Gerry Kelly has said Sinn Fein will work the Assembly, but will not participate in any function outside that ascribed to it in the Belfast Agreement. Does that sound like the none too subtle dropping of a timetable for restoration?As is often the case Sinn Fein is notoriously hard to interpret in such tight situations; their statements are often more important for what they don’t say as what they do. On Saturday for instance Pat Doherty sounded as hard line as ever:
We believe that the suspension should be lifted and the Assembly reconvened to elect a First and Deputy First Minster and the appointment of Ministers. If this fails to happen then the Assembly should be scrapped and the salaries paid to the MLAs should be withdrawn. The governments should then proceed with all of the outstanding aspects of the Agreement.
But the demand for a rigid timetable for re-introduction of the Executive has gone, and appears to have shifted onto a more pragmatic call for the functions of the Assembly to remain as per the original. The outsiding problem – ie the six week deadline can be dealt with by the UK government in terms of the new legislation being planned by Secretary of State Hain.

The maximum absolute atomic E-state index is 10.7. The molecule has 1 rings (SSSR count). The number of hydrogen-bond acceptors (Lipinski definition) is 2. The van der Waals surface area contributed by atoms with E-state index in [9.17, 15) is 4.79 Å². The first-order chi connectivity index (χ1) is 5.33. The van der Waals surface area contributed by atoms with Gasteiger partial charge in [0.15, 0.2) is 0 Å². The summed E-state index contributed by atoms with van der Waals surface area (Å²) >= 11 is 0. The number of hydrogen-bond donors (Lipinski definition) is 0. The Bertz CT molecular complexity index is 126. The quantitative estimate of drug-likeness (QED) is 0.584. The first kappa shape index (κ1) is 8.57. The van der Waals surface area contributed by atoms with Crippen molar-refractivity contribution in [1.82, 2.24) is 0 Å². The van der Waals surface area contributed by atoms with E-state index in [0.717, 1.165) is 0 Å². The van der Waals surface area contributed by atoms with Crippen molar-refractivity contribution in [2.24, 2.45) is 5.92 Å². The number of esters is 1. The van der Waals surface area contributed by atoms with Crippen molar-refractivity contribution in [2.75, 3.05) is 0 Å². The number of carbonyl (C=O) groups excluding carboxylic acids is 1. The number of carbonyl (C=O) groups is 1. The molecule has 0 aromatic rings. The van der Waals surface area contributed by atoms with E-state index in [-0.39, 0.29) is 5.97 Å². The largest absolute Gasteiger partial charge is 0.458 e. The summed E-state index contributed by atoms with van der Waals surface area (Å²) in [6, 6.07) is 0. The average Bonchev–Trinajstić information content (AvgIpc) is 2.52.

So, latest predictions?
The smart money is moving towards Spring 2007. That would leave everyone just enough time to prepare for the next Assembly election in May. In addition Sinn Fein will be in full cry for the General Elections in the Republic. If that’s the way it goes, Sinn Fein get a timetable that they might very well have planned for – virtually synchronised elections North and South.
Whilst the DUP get the kudos for the IRA’s disarmament and the sense that in the end, Sinn Fein has slowly come onto their ground in the end.
So was it crafty piece of win-win manship or an accident of destiny? You decide.
Mick is founding editor of Slugger. He has written papers on the impacts of the Internet on politics and the wider media and is a regular guest and speaking events across Ireland, the UK and Europe. Twitter: @MickFealty